We’d already seen Afterlife with Archie deal with the zombie outbreak in Riverdale and the arcane mysteries told within the pages of Chilling Adventures of Sabrina, both to commercial and critical success all around. So the team over at Archie’s Madhouse decided to explore a different avenue of monster mayhem in the form of werewolves, and who better to personify uncontrollable hunger than the burger boy himself, Jughead Jones. It was no coincidence that the famous sidekick was one of the first casualties to be zombified in Afterlife. The problem there was that we got no real character development past his initial transformation.
Jughead the Hunger #1 was intended to be a one and done Halloween Special, but it was met with such positive feedback that it was greenlit to be an ongoing series. So far, the story has established that the Jones’s and the Coopers have had a generations long feud, a family of lycanthropes versus the monster hunters who seek to destroy them. Jughead is on the run after being ousted as a serial killer, while Archie Andrews throws in with Betty and her family to stop the werewolf problem. Makes for plenty of drama and conflict of interests with the main characters.
(Keep in mind, this exists as a what if/ alternate reality version of the cast of Archie Comics, so it doesn’t exist in canon with mainstream Archie books, Riverdale, or even the other horror titles involving these characters.)
Issue four, titled “Party like it’s 1988”, diverges from this main storyline to provide some town history, which I feel strengthens the case for the deep-rooted hatred of the Jones werewolves and helps the reader identify with the complexities of their relationship with the Cooper family. Last issue, we were introduced to Betty’s aunt, Elena. After slaughtering some wolves (actual wolves, which makes me hate her already), Elena has a flashback to when she was still a young, inexperienced hunter. As this is an advanced review, I don’t want to reveal too many plot points, but I must say that Elena’s interaction with Judah Jones reflects the type of mixed feelings of Betty, Archie, and Jughead in the present. Torn between family tradition and friendships (or more), they each must make choices that determine where their loyalties lie.
There is still plenty of gore, and a few creature feature moments in this issue, but this does more to establish the motivations of Elena than up the creep factor. Frank Tieri does a great job of pulling away from the popular characters of Riverdale to tell a contained story that feels complete and exciting. In twenty pages, we see what made Elena such a hardened, blood thirsty badass in the most unexpected way. She experiences loss and betrayal, but also pressure from all sides to be a certain type of person. I felt sympathy for her. I loved the character. I hated her too. The story set the scene fully developed, and we even get some Easter eggs thrown in.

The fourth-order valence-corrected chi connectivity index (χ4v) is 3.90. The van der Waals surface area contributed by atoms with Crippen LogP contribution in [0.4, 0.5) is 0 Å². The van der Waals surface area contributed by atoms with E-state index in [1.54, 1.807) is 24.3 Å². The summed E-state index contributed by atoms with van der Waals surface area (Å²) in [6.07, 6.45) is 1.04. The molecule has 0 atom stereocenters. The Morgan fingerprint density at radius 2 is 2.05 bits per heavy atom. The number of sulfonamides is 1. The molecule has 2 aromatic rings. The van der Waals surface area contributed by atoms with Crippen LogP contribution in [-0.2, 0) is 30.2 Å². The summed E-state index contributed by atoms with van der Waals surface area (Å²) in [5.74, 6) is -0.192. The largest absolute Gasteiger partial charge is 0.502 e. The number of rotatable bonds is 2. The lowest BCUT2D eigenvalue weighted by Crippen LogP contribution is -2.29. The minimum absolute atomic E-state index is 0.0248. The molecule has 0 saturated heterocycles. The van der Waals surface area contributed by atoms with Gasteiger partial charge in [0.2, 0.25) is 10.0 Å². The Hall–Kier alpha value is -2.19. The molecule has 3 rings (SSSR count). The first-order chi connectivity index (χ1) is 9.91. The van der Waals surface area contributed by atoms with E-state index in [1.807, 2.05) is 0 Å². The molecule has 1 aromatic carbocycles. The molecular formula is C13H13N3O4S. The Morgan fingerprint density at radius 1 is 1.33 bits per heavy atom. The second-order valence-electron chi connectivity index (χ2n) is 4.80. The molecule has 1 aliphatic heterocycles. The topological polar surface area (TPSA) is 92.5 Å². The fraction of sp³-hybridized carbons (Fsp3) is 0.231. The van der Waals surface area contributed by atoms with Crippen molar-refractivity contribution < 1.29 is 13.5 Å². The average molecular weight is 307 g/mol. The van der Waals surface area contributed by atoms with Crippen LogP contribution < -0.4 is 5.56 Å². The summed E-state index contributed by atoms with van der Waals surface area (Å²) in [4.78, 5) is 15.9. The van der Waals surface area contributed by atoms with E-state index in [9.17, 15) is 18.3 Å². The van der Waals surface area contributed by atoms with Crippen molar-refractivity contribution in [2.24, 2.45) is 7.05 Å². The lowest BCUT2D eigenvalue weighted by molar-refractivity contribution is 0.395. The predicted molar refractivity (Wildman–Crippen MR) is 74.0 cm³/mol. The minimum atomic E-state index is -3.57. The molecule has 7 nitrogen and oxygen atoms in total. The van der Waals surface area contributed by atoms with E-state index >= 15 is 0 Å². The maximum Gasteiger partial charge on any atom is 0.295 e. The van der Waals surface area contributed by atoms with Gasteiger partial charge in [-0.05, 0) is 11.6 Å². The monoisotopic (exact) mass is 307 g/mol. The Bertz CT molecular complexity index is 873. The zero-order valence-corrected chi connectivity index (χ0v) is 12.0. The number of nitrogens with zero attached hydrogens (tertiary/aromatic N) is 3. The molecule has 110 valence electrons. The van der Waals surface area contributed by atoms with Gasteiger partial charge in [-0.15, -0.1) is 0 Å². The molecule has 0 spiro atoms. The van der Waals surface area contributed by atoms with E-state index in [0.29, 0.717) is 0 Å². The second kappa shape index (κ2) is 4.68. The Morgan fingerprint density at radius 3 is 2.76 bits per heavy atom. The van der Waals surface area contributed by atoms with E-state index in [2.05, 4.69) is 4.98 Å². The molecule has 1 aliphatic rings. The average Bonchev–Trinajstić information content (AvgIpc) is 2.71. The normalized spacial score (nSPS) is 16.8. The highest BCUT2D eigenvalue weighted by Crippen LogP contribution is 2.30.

The art duties were distributed oddly on this book. The first half was done by Pat & Tim Kennedy, with inks by Bob Smith. This style reminded me of some of the Dark Horse comics I’ve read, relying on heavier inking, angular silhouettes, and detailed facial creases. This team excels at the big action sequences, namely the initial wolf slaughter (again, tragic) and a big bad bar brawl. Even the crowd at a mass funeral is very well done. However, the close-up scenes are better handled by Joe Eisma, who handles pencil and ink duties on the back half of the book. His softer portrayal of Elena and Judah really sell the fact that the two are in a difficult situation and he utilizes simple backgrounds (rather than busy and cluttered), which I appreciate. The violence isn’t quite as extreme as with the Kennedys, but he’s used to drawing The Archies, so I cut him some slack. It’s still powerful imagery. Matt Herms colors this with muted tones but never recedes into full gray-scale. I love comics often for their coloring and this brand of story was matched perfectly. Also, while I rarely talk about lettering, I have to give Jack Morelli kudos on making the action so dynamic with the sound effects. All around, this was a truly well done comic.
The funny thing is that Jughead (or any of the teen stars, for that matter) never makes an appearance in this issue and I was not even disappointed. I would have liked the cover art to reflect the eighties setting/content, but look at it! Is that not one of the most kick ass covers you’ve seen?
If this is your first time hearing about Jughead the Hunger, I hope you go out and pick up the first few issues because, like the other horror books published by Archie, it’s a slam dunk. I would go so far as to say you should preorder the first trade now. And who knows? Maybe the Riverdale TV show with have a Halloween episode of its own featuring Jughead as an undead zombie or terrible werewolf. You’ll be glad you picked this issue up before it was “cool”.
I’m going to be honest: up until a couple of years ago when Mark Waid started writing Archie, I practically resented these comics for being grocery store, teen drama throw aways. I didn’t know any better. However, the last few years have seen a radical change in Archie’s vision and they have been very successful. Now they do drama, superheroes, horror, comedy, romance, and more. I have been convinced that Archie deserves just as much credit as any of the big comic publishers out there, and Jughead the Hunger #4 just proves my point. Transformative, 4 out of 5 Stars!
(W) Frank Tieri (A) Pat Kennedy, Tim Kennedy (CA) Michael Walsh
Jughead the Hunger #4 hits shelves on March 7th, 2018 at your local comic book store.
Diamond Order Code: JAN181225
Diamond Order Code: JAN181225